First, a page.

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I'm just about to start a project using Sencha Touch, and just done some minor testing on my HTC desire device. All tutorial videos at Vimeo seems to be using an iPhone emulator running on a Mac. Im not sure how fast this emulator is compared to a real iPhone device or even an real Android device, but from what i have experienced, it seems that my HTC desire is not performing that nicly as this emulator.

All animations (sliding, fading, etc) seems abit laggy. You can easily notice that the FPS is much less than on the Vimeo videos.

HTC desire is a relativly new and modern Android 2.2 phone, running with decent hardware, so im wondering if Sencha Touch is "ready" for the Android platform.

Anybody with practical experience with Android and Sencha Touch ?

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closed as primarily opinion-based by GlenH7, MichaelT, World Engineer Nov 13 '13 at 22:47

Many good questions generate some degree of opinion based on expert experience, but answers to this question will tend to be almost entirely based on opinions, rather than facts, references, or specific expertise.If this question can be reworded to fit the rules in the help center, please edit the question.

I'm working on several Sencha Touch Apps for Android using Phonegap and the results are dissapointing. The UI experience on iOS devices is vastly superior to Android.

On iOS devices, everything is smooth (carousels, sliders everything), but on Android, it's all a bit laggy and unresponsive.

Update I have done a bit more research and it seems that the iOS devices make use of GPU hardware acceleration to do the CSS transitions. On the Android devices this is all done by the CPU in addition to everything else it is already doing, thus we have a laggy look and feel to the UI. Sigh..... I guess it is much harder to implement hardware acceleration when the hardware varies so much.

Interestingly, I also read that even native Android apps (even the built in menu screens) do not use hardware acceleration. Only apps utilizing OpenGL will actually make use of the GPU.

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I felt similar when testing Sencha Touch on my HTC Desire Z, but also felt that things felt more iPhone-ish than Android-ish. Another thing was that - while the percentage of people this applies to could be low - Sencha Touch no longer "works" for me on Android since I use Firefox Mobile, while Sencha Touch is Webkit-only. – zenzelezz Jun 28 '11 at 17:58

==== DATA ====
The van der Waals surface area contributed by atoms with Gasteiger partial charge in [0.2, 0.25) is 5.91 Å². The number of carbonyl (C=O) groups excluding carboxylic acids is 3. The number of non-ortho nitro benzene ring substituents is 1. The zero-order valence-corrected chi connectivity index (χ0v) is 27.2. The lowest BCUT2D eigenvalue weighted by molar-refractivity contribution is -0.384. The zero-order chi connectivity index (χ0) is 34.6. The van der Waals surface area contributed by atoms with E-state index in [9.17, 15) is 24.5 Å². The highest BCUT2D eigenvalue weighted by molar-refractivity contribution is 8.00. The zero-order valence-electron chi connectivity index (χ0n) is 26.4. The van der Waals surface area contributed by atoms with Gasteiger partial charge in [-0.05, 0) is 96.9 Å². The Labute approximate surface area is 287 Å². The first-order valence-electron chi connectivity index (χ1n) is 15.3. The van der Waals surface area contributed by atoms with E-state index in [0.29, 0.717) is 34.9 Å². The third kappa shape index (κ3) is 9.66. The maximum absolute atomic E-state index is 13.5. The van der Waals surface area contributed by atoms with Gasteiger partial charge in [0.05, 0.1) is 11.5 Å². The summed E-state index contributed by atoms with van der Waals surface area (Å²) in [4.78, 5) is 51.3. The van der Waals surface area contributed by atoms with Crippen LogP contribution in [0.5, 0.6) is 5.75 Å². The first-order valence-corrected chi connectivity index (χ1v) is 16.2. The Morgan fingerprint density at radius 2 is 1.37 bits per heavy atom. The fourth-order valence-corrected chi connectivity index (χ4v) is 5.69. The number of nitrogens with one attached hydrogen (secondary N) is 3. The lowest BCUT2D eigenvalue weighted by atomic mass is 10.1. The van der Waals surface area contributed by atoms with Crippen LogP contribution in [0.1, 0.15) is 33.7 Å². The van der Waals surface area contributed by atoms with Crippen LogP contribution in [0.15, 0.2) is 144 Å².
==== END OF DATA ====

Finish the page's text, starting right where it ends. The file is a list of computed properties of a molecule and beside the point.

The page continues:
It's been 2 years and Sencha touch is still dissapointing. – Kugel Sep 24 '13 at 23:19
it still sucks 😡 sencha touch is a worthless piece of crap ! There are so many things they say they do but not even one thing they do correctly... just ask them if they support accessibility feature of android or even iOS and watch them squirm! – Nav May 7 '15 at 18:10


Sencha Touch, the first HTML5 mobile JavaScript framework that allows you to develop mobile web apps that look and feel native on iPhone and Android

I think the reason it is so slow, is that the application is written using HTML5/javascript. Which, when you first think about it is pretty great, since it makes it easier to move across platforms. The downside is they they "look and feel" like native apps, but actually aren't. So, instead of native code executing quickly on your device, you have what is likely a wrapper for a browser, in which all code is just markup/js, which is slower. Think about using the cnn app vs going to in the iphone web browser, it's essentially the same type of difference. This is likely what you're seeing, as a fast mac and an emulator could push a whole lot harder than a device (unless the emulator is throttled down to be as slow as the native device, which it might be...someone double check me). This problem will likely decrease as devices get faster, but it seems like it's just the nature of the technology and the tradeoff of being able to develop cross-platform using web technologies.

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I have done a smallish benchmark of Sencha, JQuery mobile and on Android emulator and phone using phonegap for a real-life app. The bottomline is, that dojo easily outperforms both Sencha and JQuery which is both currently so sluggish as to be completely useless even on potent hardware.

So for now I'll personally go with dojo or go native.

Easy to try it out for yourself by taking either of the 'showcases' from the various frameworks and chrome2phone them to your own device.

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You're the first to say that Dojo Mobile outperforms any of the other frameworks. Among all mobile app developers I know, Dojo is the running gag of a mobile framework gone wrong... – Steffen Müller Oct 15 '11 at 15:04
If you're talking only about performance, emulators should never be used. They're vastly different then running on the hardware. – Mufasa Mar 22 '12 at 4:00